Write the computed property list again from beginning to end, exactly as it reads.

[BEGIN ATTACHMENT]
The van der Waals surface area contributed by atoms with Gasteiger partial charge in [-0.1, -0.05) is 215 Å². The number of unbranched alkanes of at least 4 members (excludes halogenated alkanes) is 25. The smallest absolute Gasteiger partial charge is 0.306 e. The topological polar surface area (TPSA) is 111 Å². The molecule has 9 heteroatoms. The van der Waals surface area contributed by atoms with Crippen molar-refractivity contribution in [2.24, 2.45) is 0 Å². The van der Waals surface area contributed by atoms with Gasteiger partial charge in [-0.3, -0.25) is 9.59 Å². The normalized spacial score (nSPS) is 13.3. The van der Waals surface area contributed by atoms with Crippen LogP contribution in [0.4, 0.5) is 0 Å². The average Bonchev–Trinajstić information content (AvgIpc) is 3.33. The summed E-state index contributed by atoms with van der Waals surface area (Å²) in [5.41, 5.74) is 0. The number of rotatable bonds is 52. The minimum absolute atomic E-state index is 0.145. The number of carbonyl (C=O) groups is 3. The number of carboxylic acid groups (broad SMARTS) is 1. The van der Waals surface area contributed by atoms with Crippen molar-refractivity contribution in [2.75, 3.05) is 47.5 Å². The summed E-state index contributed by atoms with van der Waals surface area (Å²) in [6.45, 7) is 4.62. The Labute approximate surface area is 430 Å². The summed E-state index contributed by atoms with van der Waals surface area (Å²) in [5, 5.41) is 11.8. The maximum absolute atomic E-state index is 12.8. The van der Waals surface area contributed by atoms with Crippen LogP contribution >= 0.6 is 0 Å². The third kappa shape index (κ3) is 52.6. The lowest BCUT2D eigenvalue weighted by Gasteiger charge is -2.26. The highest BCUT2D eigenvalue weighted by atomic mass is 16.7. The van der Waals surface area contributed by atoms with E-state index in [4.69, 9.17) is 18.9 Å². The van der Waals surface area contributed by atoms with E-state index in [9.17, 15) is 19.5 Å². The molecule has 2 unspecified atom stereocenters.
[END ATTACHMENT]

The van der Waals surface area contributed by atoms with Gasteiger partial charge in [-0.1, -0.05) is 215 Å². The number of unbranched alkanes of at least 4 members (excludes halogenated alkanes) is 25. The smallest absolute Gasteiger partial charge is 0.306 e. The topological polar surface area (TPSA) is 111 Å². The molecule has 9 heteroatoms. The van der Waals surface area contributed by atoms with Crippen molar-refractivity contribution in [2.24, 2.45) is 0 Å². The van der Waals surface area contributed by atoms with Gasteiger partial charge in [-0.3, -0.25) is 9.59 Å². The normalized spacial score (nSPS) is 13.3. The van der Waals surface area contributed by atoms with Crippen LogP contribution in [0.4, 0.5) is 0 Å². The average Bonchev–Trinajstić information content (AvgIpc) is 3.33. The summed E-state index contributed by atoms with van der Waals surface area (Å²) in [5.41, 5.74) is 0. The number of rotatable bonds is 52. The minimum absolute atomic E-state index is 0.145. The number of carbonyl (C=O) groups is 3. The number of carboxylic acid groups (broad SMARTS) is 1. The van der Waals surface area contributed by atoms with Crippen molar-refractivity contribution in [2.75, 3.05) is 47.5 Å². The summed E-state index contributed by atoms with van der Waals surface area (Å²) in [6.45, 7) is 4.62. The Labute approximate surface area is 430 Å². The summed E-state index contributed by atoms with van der Waals surface area (Å²) in [5, 5.41) is 11.8. The maximum absolute atomic E-state index is 12.8. The van der Waals surface area contributed by atoms with Crippen LogP contribution >= 0.6 is 0 Å². The third kappa shape index (κ3) is 52.6. The lowest BCUT2D eigenvalue weighted by Gasteiger charge is -2.26. The highest BCUT2D eigenvalue weighted by atomic mass is 16.7. The van der Waals surface area contributed by atoms with E-state index in [4.69, 9.17) is 18.9 Å². The van der Waals surface area contributed by atoms with E-state index in [9.17, 15) is 19.5 Å². The molecule has 2 unspecified atom stereocenters.